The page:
AAA does not disclose the increase in premiums for comprehensive coverage on their website. According to the Insurance Information Institute however, the average cost of comprehensive car insurance across all insurance companies and states is a little over $134 per year. Keep in mind though that the cost can vary greatly based on various criteria, such as age, state of residence, claims history, and driving record, among others.
You can always request a quote for comprehensive coverage from AAA online or by calling them at (877) 387-8378.
AAA is so cheap because the company offers a wide variety of discounts that almost anyone can get. A minimum coverage policy from AAA costs an average of $66 per month, and AAA premiums can be made even cheaper by taking advantage of discounts such as paid-in-full discount and safety inspection discount. Plus, AAA rewards customer loyalty with discounts for insuring more than one car and bundling multiple policies, such as home and auto.… read full answer
Note: Premiums are representative of a 45-year-old good driver in CA; individual premiums will vary.
AAA is especially cheap for safe drivers in particular. That’s because AAA has special savings opportunities for drivers in this category, such as discounts for driving responsibly while using the AAADrive telematics program.
Your final premium is based on a variety of factors, though, such as your driving record, insurance history, and more. Every insurance company determines their rates differently, so even though AAA is among the cheapest car insurance companies, the only way to confirm you’ve found the lowest price is to compare quotes from multiple companies.
Comprehensive insurance costs $160 per year on average, making it an inexpensive coverage option. Like with any type of car insurance, comprehensive insurance premiums vary based on factors like location, the driver’s age, and the vehicle’s value.
Additionally, comprehensive insurance is subject to a deductible, often ranging from $500 to $1,500. The driver can choose her own deductible when purchasing the policy. Higher deductibles mean lower premiums, and vice versa.… read full answer
Comprehensive insurance covers damage to the policyholder’s car from things other than an accident, such as theft, vandalism, or natural disasters. It is often bundled with collision insurance, which covers damage to the policyholder’s car due to a crash. But you can usually buy comprehensive coverage independently, too. Although no state laws require comprehensive insurance, it is usually required for leased or financed cars.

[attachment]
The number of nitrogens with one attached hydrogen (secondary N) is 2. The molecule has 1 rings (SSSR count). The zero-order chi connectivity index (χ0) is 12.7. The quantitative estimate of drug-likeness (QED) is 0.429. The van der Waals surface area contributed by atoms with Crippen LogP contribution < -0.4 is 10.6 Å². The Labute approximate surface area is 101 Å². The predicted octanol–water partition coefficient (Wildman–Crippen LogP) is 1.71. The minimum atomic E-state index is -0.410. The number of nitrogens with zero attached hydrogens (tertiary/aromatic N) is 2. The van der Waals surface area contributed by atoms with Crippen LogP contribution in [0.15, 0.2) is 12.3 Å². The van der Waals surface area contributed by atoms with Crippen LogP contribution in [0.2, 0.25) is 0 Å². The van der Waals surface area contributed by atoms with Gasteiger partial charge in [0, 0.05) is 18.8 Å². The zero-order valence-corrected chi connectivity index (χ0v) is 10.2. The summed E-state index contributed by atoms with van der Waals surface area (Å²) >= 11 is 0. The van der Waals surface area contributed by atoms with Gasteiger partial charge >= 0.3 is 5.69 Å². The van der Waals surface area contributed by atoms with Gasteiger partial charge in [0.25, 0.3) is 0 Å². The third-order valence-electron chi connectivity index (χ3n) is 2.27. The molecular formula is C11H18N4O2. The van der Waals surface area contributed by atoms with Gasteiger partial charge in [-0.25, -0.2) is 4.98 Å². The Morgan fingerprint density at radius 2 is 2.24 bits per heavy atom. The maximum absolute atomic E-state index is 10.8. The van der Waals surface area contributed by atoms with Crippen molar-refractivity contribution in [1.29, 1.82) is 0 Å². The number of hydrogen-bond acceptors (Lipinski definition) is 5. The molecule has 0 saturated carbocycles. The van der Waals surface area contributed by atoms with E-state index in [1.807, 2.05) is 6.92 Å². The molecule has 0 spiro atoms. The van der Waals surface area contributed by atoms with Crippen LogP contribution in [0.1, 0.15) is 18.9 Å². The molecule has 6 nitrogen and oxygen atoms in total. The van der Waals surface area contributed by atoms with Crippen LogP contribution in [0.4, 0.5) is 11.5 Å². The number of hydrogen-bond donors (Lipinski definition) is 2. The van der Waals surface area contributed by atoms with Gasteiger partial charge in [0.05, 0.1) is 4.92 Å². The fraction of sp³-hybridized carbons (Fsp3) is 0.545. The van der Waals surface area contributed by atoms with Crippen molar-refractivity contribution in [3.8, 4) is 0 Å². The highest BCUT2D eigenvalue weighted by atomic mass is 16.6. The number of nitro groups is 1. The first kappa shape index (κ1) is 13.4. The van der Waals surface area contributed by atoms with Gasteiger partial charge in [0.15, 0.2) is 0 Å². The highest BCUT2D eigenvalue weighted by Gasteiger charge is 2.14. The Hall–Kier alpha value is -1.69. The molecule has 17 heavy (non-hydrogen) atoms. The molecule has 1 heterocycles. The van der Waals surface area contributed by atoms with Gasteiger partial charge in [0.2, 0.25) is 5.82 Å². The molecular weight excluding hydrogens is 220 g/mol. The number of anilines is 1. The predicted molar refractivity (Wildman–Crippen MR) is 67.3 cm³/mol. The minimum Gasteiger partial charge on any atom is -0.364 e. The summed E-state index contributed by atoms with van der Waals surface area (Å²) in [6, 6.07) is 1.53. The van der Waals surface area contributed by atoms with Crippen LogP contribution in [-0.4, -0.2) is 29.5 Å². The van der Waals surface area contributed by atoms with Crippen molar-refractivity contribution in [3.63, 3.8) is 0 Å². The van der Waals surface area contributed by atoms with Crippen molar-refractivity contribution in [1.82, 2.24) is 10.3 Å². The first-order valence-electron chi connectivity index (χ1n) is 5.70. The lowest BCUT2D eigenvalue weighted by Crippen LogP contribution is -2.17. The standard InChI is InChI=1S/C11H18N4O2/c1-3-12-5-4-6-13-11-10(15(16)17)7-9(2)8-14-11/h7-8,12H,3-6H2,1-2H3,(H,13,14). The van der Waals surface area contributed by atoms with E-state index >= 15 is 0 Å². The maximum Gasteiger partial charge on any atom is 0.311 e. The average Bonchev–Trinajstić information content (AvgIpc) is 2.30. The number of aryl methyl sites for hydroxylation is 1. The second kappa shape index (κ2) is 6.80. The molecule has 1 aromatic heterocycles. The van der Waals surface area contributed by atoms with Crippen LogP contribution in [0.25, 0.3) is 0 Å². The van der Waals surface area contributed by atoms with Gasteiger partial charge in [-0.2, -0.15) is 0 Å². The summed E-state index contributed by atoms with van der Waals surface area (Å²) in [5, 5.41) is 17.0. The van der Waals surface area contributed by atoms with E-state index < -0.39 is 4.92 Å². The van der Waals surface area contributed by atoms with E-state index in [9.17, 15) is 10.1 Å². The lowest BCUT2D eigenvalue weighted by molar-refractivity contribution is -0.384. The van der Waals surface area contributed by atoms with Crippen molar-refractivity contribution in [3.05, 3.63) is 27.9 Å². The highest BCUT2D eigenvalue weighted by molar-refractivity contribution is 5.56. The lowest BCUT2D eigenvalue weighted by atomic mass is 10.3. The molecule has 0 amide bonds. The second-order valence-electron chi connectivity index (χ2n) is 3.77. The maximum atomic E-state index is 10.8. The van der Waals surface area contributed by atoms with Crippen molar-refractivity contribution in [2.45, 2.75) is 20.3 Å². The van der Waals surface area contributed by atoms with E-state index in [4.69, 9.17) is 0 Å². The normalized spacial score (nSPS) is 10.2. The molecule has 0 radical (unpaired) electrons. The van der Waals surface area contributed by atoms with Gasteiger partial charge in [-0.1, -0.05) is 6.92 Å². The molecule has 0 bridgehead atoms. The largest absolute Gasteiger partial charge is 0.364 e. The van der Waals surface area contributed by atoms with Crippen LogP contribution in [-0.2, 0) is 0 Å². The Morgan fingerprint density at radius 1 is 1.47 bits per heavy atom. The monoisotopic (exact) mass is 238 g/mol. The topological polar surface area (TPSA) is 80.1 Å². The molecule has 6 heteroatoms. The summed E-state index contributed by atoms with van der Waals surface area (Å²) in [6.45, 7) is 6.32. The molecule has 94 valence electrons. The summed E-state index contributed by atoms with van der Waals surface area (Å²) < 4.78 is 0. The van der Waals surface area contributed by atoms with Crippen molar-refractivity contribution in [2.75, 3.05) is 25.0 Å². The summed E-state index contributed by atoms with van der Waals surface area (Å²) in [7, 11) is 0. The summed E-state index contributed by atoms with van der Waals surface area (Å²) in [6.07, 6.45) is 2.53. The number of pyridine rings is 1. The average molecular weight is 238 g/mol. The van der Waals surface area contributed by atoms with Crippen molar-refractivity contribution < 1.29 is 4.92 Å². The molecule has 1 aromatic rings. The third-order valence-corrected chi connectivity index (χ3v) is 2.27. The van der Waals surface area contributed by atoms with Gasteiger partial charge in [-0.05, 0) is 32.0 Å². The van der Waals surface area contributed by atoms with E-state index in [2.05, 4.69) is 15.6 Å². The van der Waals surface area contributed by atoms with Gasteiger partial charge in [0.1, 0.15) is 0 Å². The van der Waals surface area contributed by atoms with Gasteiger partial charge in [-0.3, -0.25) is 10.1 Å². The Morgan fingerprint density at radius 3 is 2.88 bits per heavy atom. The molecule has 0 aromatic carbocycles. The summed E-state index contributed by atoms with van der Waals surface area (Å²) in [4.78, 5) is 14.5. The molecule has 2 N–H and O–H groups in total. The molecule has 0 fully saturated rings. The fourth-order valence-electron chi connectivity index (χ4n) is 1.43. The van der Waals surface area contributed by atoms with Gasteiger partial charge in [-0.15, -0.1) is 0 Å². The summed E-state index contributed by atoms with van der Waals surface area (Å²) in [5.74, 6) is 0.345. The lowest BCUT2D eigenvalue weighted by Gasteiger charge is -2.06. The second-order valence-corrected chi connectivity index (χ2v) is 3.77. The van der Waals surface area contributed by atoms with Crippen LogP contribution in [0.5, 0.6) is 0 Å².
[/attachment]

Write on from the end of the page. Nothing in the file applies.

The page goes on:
Yes, AAA offers roadside assistance starting at $29+ per month. AAA roadside assistance provides coverage for things like jump-starting, fuel delivery, lock-out assistance, and tire changes, up to 4 rescues per year. To get immediate roadside assistance help, AAA members can request service online, through the AAA mobile app, or by calling … read full answer800-AAA-HELP (800-222-4357).
AAA offers a AAA Classic, AAA Plus, and AAA Premier plan. AAA Classic is the cheapest and offers the least amount of coverage, while AAA Premier is the most expensive and offers the most coverage.
What AAA’s Basic Roadside Assistance Covers
Trip interruption reimbursement
Legal defense reimbursement
AAA Roadside Assistance Plans
AAA Plan 1
AAA Plan 2
AAA Plan 3
Up to 200 miles
One service vehicle and one driver
Up to two service vehicles and two drivers
Up to two service vehicles and two drivers
Tire Change, Jumpstart, Fuel Delivery
The exact cost of roadside assistance from AAA will depend on where you live, what type of car you drive, and other factors.
It’s also important to note that coverage is subject to any other details stated in your policy. That could mean service charges for certain roadside events, like being towed over a certain number of miles or to specific garages.
To purchase roadside assistance from AAA, call your regional AAA club to speak with a customer service representative.
WalletHub Answers is a free service that helps consumers access financial information. Information on WalletHub Answers is provided “as is” and should not be considered financial, legal or investment advice. WalletHub is not a financial advisor, law firm, “lawyer referral service,” or a substitute for a financial advisor, attorney, or law firm. You may want to hire a professional before making any decision. WalletHub does not endorse any particular contributors and cannot guarantee the quality or reliability of any information posted. The helpfulness of a financial advisor's answer is not indicative of future advisor performance.
WalletHub members have a wealth of knowledge to share, and we encourage everyone to do so while respecting our content guidelines. This question was posted by a WalletHub user. Please keep in mind that editorial and user-generated content on this page is not reviewed or otherwise endorsed by any financial institution. In addition, it is not a financial institution’s responsibility to ensure all posts and questions are answered.
Ad Disclosure: Certain offers that appear on this site originate from paying advertisers, and this will be noted on an offer’s details page using the designation "Sponsored", where applicable. Advertising may impact how and where products appear on this site (including, for example, the order in which they appear). At WalletHub we try to present a wide array of offers, but our offers do not represent all financial services companies or products.